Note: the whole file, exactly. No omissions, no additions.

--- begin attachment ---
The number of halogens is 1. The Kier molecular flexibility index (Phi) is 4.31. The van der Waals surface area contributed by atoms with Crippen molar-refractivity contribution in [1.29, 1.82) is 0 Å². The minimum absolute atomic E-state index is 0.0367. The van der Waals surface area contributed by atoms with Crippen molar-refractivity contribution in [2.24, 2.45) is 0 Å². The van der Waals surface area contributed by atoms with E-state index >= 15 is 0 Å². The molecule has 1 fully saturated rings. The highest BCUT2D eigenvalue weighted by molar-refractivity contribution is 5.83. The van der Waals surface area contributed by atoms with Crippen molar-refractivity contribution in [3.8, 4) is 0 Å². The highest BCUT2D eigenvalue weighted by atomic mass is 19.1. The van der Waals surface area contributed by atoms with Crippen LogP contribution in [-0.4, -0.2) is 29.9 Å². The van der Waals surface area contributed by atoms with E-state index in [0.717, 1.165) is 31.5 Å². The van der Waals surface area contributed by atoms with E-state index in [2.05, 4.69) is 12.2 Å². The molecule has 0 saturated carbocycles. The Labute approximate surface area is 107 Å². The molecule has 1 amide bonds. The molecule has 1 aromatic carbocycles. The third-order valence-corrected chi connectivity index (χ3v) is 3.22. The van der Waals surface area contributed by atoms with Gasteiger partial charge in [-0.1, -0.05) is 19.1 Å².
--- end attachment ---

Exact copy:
The number of halogens is 1. The Kier molecular flexibility index (Phi) is 4.31. The van der Waals surface area contributed by atoms with Crippen molar-refractivity contribution in [1.29, 1.82) is 0 Å². The minimum absolute atomic E-state index is 0.0367. The van der Waals surface area contributed by atoms with Crippen molar-refractivity contribution in [2.24, 2.45) is 0 Å². The van der Waals surface area contributed by atoms with E-state index >= 15 is 0 Å². The molecule has 1 fully saturated rings. The highest BCUT2D eigenvalue weighted by molar-refractivity contribution is 5.83. The van der Waals surface area contributed by atoms with Crippen molar-refractivity contribution in [3.8, 4) is 0 Å². The highest BCUT2D eigenvalue weighted by atomic mass is 19.1. The van der Waals surface area contributed by atoms with Crippen LogP contribution in [-0.4, -0.2) is 29.9 Å². The van der Waals surface area contributed by atoms with E-state index in [0.717, 1.165) is 31.5 Å². The van der Waals surface area contributed by atoms with E-state index in [2.05, 4.69) is 12.2 Å². The molecule has 0 saturated carbocycles. The Labute approximate surface area is 107 Å². The molecule has 1 amide bonds. The molecule has 1 aromatic carbocycles. The third-order valence-corrected chi connectivity index (χ3v) is 3.22. The van der Waals surface area contributed by atoms with Gasteiger partial charge in [-0.1, -0.05) is 19.1 Å².